Putin and Zelensky praise their soldiers and signal a long battle ahead

Putin and Zelensky praise their soldiers and signal a long battle ahead

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It was a moment that captured the unruliness of a war that began nearly 10 months ago between two antagonists who presented very different versions of the conflict.

President Volodymyr Zelenskyy of Ukraine, wearing a plain army green jacket, on Tuesday made what may be his most perilous trip to the front lines since fighting began in February. He traveled to the devastated city of Bakhmut to present medals to soldiers under thunderstorm artillery echoed in the distance.

At almost the same time, Russian President Vladimir V. Putin summoned pro-war and propaganda leaders to an ornate hall in the Kremlin, where he honored them for their work in invading Ukraine.

Mr Putin’s televised event was apparently aimed at showing his audiences – both at home and abroad – that he was determined to continue the fight, although American officials say Russian casualties now exceed 100,000 dead and wounded.

Mr Zelensky’s visit to Bakhmut, whether on purpose or otherwise, stole some of the attention from Mr Putin by showing the Ukrainian leader’s defiance and tolerance for personal risk in a city so ravaged by repeated Russian attacks was devastated that it evokes images of the badlands of World War I.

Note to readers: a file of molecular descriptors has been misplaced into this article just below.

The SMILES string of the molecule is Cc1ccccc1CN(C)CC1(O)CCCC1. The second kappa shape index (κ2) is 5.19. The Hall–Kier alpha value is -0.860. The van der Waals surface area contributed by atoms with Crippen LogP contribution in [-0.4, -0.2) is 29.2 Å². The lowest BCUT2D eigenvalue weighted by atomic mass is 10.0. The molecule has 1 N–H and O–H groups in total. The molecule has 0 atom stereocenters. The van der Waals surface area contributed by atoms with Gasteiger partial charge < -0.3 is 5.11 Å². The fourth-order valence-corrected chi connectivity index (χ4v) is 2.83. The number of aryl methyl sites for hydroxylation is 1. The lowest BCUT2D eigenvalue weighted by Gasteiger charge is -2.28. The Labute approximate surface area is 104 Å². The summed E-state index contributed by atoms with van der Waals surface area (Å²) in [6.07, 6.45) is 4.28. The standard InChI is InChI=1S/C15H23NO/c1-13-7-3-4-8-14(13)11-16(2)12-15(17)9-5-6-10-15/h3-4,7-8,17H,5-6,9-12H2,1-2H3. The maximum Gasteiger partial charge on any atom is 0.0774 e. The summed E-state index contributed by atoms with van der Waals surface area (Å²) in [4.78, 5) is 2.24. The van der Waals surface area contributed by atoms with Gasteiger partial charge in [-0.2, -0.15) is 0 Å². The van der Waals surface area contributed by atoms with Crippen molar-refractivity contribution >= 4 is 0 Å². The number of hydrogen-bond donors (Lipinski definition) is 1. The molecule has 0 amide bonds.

Ukraine’s success in maintaining control of the city in the eastern Donbass region has given it symbolism that surpasses its military importance. “Bakhmut Holds,” reads bumper stickers, artwork and T-shirts found across Ukraine.

“The East is holding out because Bakhmut is fighting,” Mr Zelensky said as he presented medals to Ukrainian soldiers and posed for photos. “This is the stronghold of our morality. In bitter fighting and at the cost of many lives, freedom is being defended here for all of us.”

Mr Putin, too, appeared to be arming his citizens for a difficult struggle ahead.

He honored the Russian-installed leaders of four Ukrainian regions that Moscow illegally annexed in September, though parts of the territories remain under Ukrainian control. And he recognized Semyon Pegov, a widely read Russian war blogger who was injured in Ukraine, and Margarita Simonyan, the hard-line editor of RT TV, one of the Kremlin’s main propaganda organs.

“Thank you for ripping our people out of the bloody mouths of these cannibals, despite the pain and blood,” Ms Simonyan said in an apparent reference to the Kremlin’s false claim that Ukraine committed genocide against Russian-speaking people. “And we will help you beat up those cannibals as much as you ask us to.”

It was a reminder that Moscow’s powerful propaganda apparatus, like Mr Putin himself, has increasingly begun to acknowledge Russian fighting on the front lines, even if it still hides the extent of the casualties. At the same time, Russian propaganda portrays the war as existential – claiming that the real enemy is NATO bent on Russia’s annihilation – and tries to prepare the Russians for more casualties.

Mr Putin, in a short speech at the end of the ceremony, said these were “difficult, unusual times” and hailed Russian soldiers as “heroes”.

“When a country or even every person develops, moves forward, he always overcomes certain difficulties on this path,” said Mr. Putin. “But today it is actually accompanied by special challenges.”